Another reason that this appointment is significant is less noticed. When I was talking with my judge that day a quarter century ago, he emphasized the career pathway of those lawyers who would become judges. Sometimes they would have been prosecutors, but virtually never would they have been defense lawyers. Having worked on behalf of people accused of crimes was so disfavored as to almost be disqualifying. Ketanji Brown Jackson, alone among her new colleagues, has worked as a public defender protecting the interests of people accused of wrongdoing and confronted with the awesome power of the state arrayed against them. Her clients were no doubt some of the most impoverished and disadvantaged people in our nation. This sort of experience cannot but help shape her perspective. And it no doubt reflects her values as well, a commitment to be attentive to the needs, circumstances, and predicaments of the least of these. This is not to predict or forecast how she will rule in any particular case or even category of cases, but it does provide some comfort that the needs of the disadvantaged will be considered in the sanctum of the highest tribunal in the land. In bringing that experience to the court, she may well do what her predecessor, Thurgood Marshall, often did: educate his colleagues by using his experience to broaden and enrich theirs, so that they could gain some measure of understanding of the lives of people they had rarely or never encountered.
In contemplating the significance of her appointment, we should also temper our expectations. In the short term her presence is unlikely to dramatically change the outcomes in particular cases. But the long-term effects should not be understated. This is one setting where the tendency will be to overestimate the effects of change in the short term and underestimate its effects in the long term.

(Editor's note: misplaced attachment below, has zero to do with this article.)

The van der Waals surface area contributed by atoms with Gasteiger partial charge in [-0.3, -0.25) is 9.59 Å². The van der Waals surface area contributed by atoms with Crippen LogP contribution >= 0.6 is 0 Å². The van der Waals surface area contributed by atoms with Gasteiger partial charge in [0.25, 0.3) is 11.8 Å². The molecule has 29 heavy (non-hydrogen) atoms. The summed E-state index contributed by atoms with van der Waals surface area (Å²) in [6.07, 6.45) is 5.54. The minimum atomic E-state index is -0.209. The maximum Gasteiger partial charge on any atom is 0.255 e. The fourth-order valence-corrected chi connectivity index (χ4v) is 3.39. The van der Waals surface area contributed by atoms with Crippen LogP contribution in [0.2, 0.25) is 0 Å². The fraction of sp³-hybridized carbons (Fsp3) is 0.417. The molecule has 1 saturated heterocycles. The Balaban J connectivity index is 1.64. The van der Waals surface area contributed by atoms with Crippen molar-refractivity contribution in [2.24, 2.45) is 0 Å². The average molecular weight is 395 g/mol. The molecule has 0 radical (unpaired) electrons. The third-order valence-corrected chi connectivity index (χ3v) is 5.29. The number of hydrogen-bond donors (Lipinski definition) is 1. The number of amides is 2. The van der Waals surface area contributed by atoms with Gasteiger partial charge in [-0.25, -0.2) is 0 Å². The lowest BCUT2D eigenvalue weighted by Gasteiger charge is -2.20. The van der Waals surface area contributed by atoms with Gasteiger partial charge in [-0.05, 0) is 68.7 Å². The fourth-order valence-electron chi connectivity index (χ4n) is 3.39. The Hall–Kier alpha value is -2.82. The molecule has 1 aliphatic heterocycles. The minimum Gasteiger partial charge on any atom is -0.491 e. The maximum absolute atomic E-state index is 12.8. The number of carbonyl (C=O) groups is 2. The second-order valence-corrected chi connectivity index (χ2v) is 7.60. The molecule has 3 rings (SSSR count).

From Jeffrey L. Fisher, Professor of Law and Co-Director of the Supreme Court Litigation Clinic
So much has been said, and rightly so, about the historic nature of Justice Ketanji Brown Jackson’s confirmation to the Supreme Court. The appointment of a Black woman to the Court is long overdue, and it is heartening to see the Court evolving in recent years to look more like a microcosm of America itself. Because the Court reaches all of its decisions through processes of collective decision making, the late Justice White once said that every time a new justice joins the Court, the country gets not just a new justice but a new Court. It will be fascinating to see how our new Court develops.
Justice Jackson’s appointment is also historic in a secondary sense. She is the first former public defender to join the Court. This is another important milestone. About one-third of the cases the Court hears arise from criminal prosecutions. Having not just former prosecutors but also a former defender will help ensure a variety of perspectives are voiced inside the marble walls on One First Street. Justice Jackson’s presence on the High Court will also reinforce the value in our legal system of providing vigorous and ethical defense to any person whose liberty the government seeks to take away.